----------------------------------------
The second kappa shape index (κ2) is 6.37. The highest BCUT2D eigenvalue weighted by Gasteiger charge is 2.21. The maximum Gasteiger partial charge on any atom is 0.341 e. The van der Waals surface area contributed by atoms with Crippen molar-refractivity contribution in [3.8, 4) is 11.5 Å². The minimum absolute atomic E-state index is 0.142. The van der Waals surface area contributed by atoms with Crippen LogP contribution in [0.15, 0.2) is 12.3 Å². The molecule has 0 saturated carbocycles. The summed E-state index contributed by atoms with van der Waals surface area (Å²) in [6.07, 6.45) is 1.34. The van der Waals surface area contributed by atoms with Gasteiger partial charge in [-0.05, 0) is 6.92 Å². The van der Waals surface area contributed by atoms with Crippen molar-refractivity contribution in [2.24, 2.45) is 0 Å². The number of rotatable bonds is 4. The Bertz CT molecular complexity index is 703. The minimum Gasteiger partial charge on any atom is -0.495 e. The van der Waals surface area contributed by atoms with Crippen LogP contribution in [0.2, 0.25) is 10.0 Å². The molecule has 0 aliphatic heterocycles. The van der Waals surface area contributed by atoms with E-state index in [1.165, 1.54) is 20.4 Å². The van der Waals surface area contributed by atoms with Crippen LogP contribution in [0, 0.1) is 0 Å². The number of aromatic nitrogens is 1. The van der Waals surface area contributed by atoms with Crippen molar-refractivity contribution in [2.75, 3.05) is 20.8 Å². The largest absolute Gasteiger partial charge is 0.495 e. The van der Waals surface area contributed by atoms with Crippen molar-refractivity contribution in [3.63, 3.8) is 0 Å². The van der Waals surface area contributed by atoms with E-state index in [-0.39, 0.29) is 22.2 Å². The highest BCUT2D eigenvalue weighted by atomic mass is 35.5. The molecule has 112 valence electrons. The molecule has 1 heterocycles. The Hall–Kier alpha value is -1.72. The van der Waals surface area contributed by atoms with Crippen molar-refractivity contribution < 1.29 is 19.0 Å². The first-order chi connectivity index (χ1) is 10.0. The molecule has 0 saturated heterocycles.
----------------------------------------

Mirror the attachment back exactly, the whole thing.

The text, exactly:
The second kappa shape index (κ2) is 6.37. The highest BCUT2D eigenvalue weighted by Gasteiger charge is 2.21. The maximum Gasteiger partial charge on any atom is 0.341 e. The van der Waals surface area contributed by atoms with Crippen molar-refractivity contribution in [3.8, 4) is 11.5 Å². The minimum absolute atomic E-state index is 0.142. The van der Waals surface area contributed by atoms with Crippen LogP contribution in [0.15, 0.2) is 12.3 Å². The molecule has 0 saturated carbocycles. The summed E-state index contributed by atoms with van der Waals surface area (Å²) in [6.07, 6.45) is 1.34. The van der Waals surface area contributed by atoms with Gasteiger partial charge in [-0.05, 0) is 6.92 Å². The van der Waals surface area contributed by atoms with Crippen molar-refractivity contribution in [2.24, 2.45) is 0 Å². The number of rotatable bonds is 4. The Bertz CT molecular complexity index is 703. The minimum Gasteiger partial charge on any atom is -0.495 e. The van der Waals surface area contributed by atoms with Crippen LogP contribution in [0.2, 0.25) is 10.0 Å². The molecule has 0 aliphatic heterocycles. The van der Waals surface area contributed by atoms with E-state index in [1.165, 1.54) is 20.4 Å². The van der Waals surface area contributed by atoms with Crippen LogP contribution in [0, 0.1) is 0 Å². The number of aromatic nitrogens is 1. The van der Waals surface area contributed by atoms with Crippen molar-refractivity contribution in [2.75, 3.05) is 20.8 Å². The largest absolute Gasteiger partial charge is 0.495 e. The van der Waals surface area contributed by atoms with Crippen molar-refractivity contribution in [3.63, 3.8) is 0 Å². The van der Waals surface area contributed by atoms with E-state index in [-0.39, 0.29) is 22.2 Å². The highest BCUT2D eigenvalue weighted by atomic mass is 35.5. The molecule has 112 valence electrons. The molecule has 1 heterocycles. The Hall–Kier alpha value is -1.72. The van der Waals surface area contributed by atoms with Crippen molar-refractivity contribution < 1.29 is 19.0 Å². The first-order chi connectivity index (χ1) is 10.0. The molecule has 0 saturated heterocycles.